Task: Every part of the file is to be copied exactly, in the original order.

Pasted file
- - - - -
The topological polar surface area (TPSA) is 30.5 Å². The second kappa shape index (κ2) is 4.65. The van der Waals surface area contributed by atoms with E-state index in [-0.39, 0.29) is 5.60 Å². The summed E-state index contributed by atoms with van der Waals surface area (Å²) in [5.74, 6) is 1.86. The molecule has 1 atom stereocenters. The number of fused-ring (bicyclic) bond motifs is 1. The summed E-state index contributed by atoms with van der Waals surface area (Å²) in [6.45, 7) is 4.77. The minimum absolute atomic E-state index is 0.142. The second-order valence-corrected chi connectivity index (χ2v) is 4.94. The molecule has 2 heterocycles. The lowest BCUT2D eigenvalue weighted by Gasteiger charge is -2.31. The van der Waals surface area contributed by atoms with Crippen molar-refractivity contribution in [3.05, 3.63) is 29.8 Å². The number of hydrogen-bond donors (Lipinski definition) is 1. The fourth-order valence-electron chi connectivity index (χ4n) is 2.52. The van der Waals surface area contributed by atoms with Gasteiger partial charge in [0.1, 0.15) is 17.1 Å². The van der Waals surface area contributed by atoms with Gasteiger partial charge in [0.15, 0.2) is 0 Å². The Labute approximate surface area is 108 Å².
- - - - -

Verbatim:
The topological polar surface area (TPSA) is 30.5 Å². The second kappa shape index (κ2) is 4.65. The van der Waals surface area contributed by atoms with E-state index in [-0.39, 0.29) is 5.60 Å². The summed E-state index contributed by atoms with van der Waals surface area (Å²) in [5.74, 6) is 1.86. The molecule has 1 atom stereocenters. The number of fused-ring (bicyclic) bond motifs is 1. The summed E-state index contributed by atoms with van der Waals surface area (Å²) in [6.45, 7) is 4.77. The minimum absolute atomic E-state index is 0.142. The second-order valence-corrected chi connectivity index (χ2v) is 4.94. The molecule has 2 heterocycles. The lowest BCUT2D eigenvalue weighted by Gasteiger charge is -2.31. The van der Waals surface area contributed by atoms with Crippen molar-refractivity contribution in [3.05, 3.63) is 29.8 Å². The number of hydrogen-bond donors (Lipinski definition) is 1. The fourth-order valence-electron chi connectivity index (χ4n) is 2.52. The van der Waals surface area contributed by atoms with Gasteiger partial charge in [0.1, 0.15) is 17.1 Å². The van der Waals surface area contributed by atoms with Gasteiger partial charge in [0.15, 0.2) is 0 Å². The Labute approximate surface area is 108 Å².